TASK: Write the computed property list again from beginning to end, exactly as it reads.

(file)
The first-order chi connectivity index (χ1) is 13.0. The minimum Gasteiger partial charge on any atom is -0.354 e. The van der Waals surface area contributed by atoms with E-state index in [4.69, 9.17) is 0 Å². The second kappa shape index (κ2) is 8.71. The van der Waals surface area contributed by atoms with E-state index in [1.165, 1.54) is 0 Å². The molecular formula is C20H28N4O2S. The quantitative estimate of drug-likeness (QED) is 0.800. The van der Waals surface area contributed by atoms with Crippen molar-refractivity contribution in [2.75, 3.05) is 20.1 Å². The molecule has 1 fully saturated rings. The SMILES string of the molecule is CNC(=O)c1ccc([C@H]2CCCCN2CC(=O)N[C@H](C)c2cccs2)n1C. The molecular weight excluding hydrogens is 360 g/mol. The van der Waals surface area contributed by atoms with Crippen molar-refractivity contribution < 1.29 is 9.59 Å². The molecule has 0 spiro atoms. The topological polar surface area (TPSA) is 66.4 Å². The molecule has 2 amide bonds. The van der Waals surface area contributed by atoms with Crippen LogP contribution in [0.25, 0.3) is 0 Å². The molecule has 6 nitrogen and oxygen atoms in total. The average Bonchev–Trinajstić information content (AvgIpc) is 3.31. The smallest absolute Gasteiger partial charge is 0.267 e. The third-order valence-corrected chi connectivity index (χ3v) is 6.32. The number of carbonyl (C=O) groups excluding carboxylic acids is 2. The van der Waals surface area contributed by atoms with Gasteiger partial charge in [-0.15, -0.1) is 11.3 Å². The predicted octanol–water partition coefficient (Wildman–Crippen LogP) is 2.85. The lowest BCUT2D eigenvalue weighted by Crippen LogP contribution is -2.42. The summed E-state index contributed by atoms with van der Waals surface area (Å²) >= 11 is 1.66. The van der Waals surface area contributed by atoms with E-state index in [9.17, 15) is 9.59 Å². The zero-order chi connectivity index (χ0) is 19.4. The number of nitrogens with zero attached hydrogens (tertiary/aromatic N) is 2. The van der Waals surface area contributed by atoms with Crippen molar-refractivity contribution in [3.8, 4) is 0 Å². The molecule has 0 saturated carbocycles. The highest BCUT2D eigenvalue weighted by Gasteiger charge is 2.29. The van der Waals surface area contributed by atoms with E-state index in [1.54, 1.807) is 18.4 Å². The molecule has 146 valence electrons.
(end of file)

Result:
The first-order chi connectivity index (χ1) is 13.0. The minimum Gasteiger partial charge on any atom is -0.354 e. The van der Waals surface area contributed by atoms with E-state index in [4.69, 9.17) is 0 Å². The second kappa shape index (κ2) is 8.71. The van der Waals surface area contributed by atoms with E-state index in [1.165, 1.54) is 0 Å². The molecular formula is C20H28N4O2S. The quantitative estimate of drug-likeness (QED) is 0.800. The van der Waals surface area contributed by atoms with Crippen molar-refractivity contribution in [2.75, 3.05) is 20.1 Å². The molecule has 1 fully saturated rings. The SMILES string of the molecule is CNC(=O)c1ccc([C@H]2CCCCN2CC(=O)N[C@H](C)c2cccs2)n1C. The molecular weight excluding hydrogens is 360 g/mol. The van der Waals surface area contributed by atoms with Crippen molar-refractivity contribution < 1.29 is 9.59 Å². The molecule has 0 spiro atoms. The topological polar surface area (TPSA) is 66.4 Å². The molecule has 2 amide bonds. The van der Waals surface area contributed by atoms with Crippen LogP contribution in [0.25, 0.3) is 0 Å². The molecule has 6 nitrogen and oxygen atoms in total. The average Bonchev–Trinajstić information content (AvgIpc) is 3.31. The smallest absolute Gasteiger partial charge is 0.267 e. The third-order valence-corrected chi connectivity index (χ3v) is 6.32. The number of carbonyl (C=O) groups excluding carboxylic acids is 2. The van der Waals surface area contributed by atoms with Gasteiger partial charge in [-0.15, -0.1) is 11.3 Å². The predicted octanol–water partition coefficient (Wildman–Crippen LogP) is 2.85. The lowest BCUT2D eigenvalue weighted by Crippen LogP contribution is -2.42. The summed E-state index contributed by atoms with van der Waals surface area (Å²) >= 11 is 1.66. The van der Waals surface area contributed by atoms with E-state index in [9.17, 15) is 9.59 Å². The zero-order chi connectivity index (χ0) is 19.4. The number of nitrogens with zero attached hydrogens (tertiary/aromatic N) is 2. The van der Waals surface area contributed by atoms with Crippen molar-refractivity contribution in [3.8, 4) is 0 Å². The molecule has 0 saturated carbocycles. The highest BCUT2D eigenvalue weighted by Gasteiger charge is 2.29. The van der Waals surface area contributed by atoms with E-state index in [1.54, 1.807) is 18.4 Å². The molecule has 146 valence electrons.